Cryptomeria – for autumn colour in the middle of winter!

At this time of year the rich autumn colours are spectacular, if short-lived. When thinking of plants which exhibit great autumn colour, one automatically thinks of deciduous trees and shrubs which turn lovely shades of gold, copper and scarlet in the months of September and October. However, come November the leaves are gone and all that is left are the bare branches. For something with a longer period of interest it is well worth considering some of the Cryptomeria (Japanese cedar) cultivars.

These plants are attractive all year round but especially so in autumn when the foliage of some cultivars turns coppery or purplish, lasting throughout the winter months until they turn green again in the spring. With their red/brown bark and small cones, most of the larger Cryptomeria cultivars make ideal specimens, while the dwarf cultivars are ideal border or container plants.

Examples of those which have outstanding autumn colour are:

Cryptomeria japonica “Elegans” – this has soft, feathery foliage which hangs in tiers eventually forming a large conical tree.

Cryptomeria japonica “Elegans Compacta” – as the name suggests, this is a more compact form of its relation above, although it will ultimately grow into a sizeable plant of 6-12 feet.

Cryptomeria japonica “Vilmoriniana” – this is ideal as a container plant due to its slower growth rate and pleasing, neat globe shape as well as fantastic winter colour. With a maximum growth rate of just 10cm in 10 years it will certainly never get out of control and is closely related to Cryptomeria japonica “Compressa” which has a more vibrant bronze colour in winter.

Other varieties of Cryptomeria japonica have interesting foliage throughout the year rather than just in the autumn.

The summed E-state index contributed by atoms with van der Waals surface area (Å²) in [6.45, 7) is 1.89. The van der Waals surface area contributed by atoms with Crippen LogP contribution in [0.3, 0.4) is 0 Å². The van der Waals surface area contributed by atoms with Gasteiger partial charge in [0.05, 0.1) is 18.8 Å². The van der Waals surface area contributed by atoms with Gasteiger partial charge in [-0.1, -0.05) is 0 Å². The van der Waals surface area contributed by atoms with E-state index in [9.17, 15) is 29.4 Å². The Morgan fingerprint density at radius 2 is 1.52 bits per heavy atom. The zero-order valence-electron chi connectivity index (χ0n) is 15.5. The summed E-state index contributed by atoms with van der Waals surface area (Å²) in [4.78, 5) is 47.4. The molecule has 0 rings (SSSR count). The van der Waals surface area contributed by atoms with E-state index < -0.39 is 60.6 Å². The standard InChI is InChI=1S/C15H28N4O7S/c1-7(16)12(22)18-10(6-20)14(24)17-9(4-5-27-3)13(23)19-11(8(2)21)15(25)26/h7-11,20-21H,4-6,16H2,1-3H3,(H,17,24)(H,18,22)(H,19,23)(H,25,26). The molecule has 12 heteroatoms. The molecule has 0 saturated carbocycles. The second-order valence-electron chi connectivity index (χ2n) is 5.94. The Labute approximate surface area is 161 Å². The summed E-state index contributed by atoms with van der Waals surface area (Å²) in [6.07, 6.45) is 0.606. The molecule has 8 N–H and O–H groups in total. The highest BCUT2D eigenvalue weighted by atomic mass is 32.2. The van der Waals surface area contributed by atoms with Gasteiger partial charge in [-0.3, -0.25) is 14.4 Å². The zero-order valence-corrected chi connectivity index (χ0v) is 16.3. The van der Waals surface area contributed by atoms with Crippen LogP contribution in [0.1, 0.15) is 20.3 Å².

Cryptomeria japonica “Cristata” is a classic example with its striking and highly decorative foliage fusing together in a fan-shaped cockscomb which can look almost primordial in its appearance.

Cryptomeria japonica “Sekkan” has a stunning pale yellow foliage throughout the year, great for brightening up a dark corner of the garden. One point to watch is that, however, ridiculous as it may seem, it can suffer from “sunburn” if placed in full sun, due to its pale colour.

Although not known for its autumn colour, Cryptomeria japonica “Rasen” is also worth a mention if you like collecting interesting plants. A fast-growing tree, its needles form into spirals, giving them a twisted appearance on the branch.

Cryptomeria generally make good planting companions for heathers, grasses, late-flowering herbaceous plants (eg. Echinacea and Sedum) and shrubs with coloured foliage (eg. Leucothoe and Gaultheria) to name but a few. The majority of the Cryptomeria cultivars are Japanese in origin and are frequently used for bonsai.

All flourish in deep, fertile, moist but well-drained soil and, although it should be preferably slightly acidic, they will tolerate a chalky soil. They are also best situated in full sun or part shade, but the former gives the best autumn tints.

With such a variety of colours and forms, Cryptomeria shows that conifers can be exciting and vibrant and not just green!

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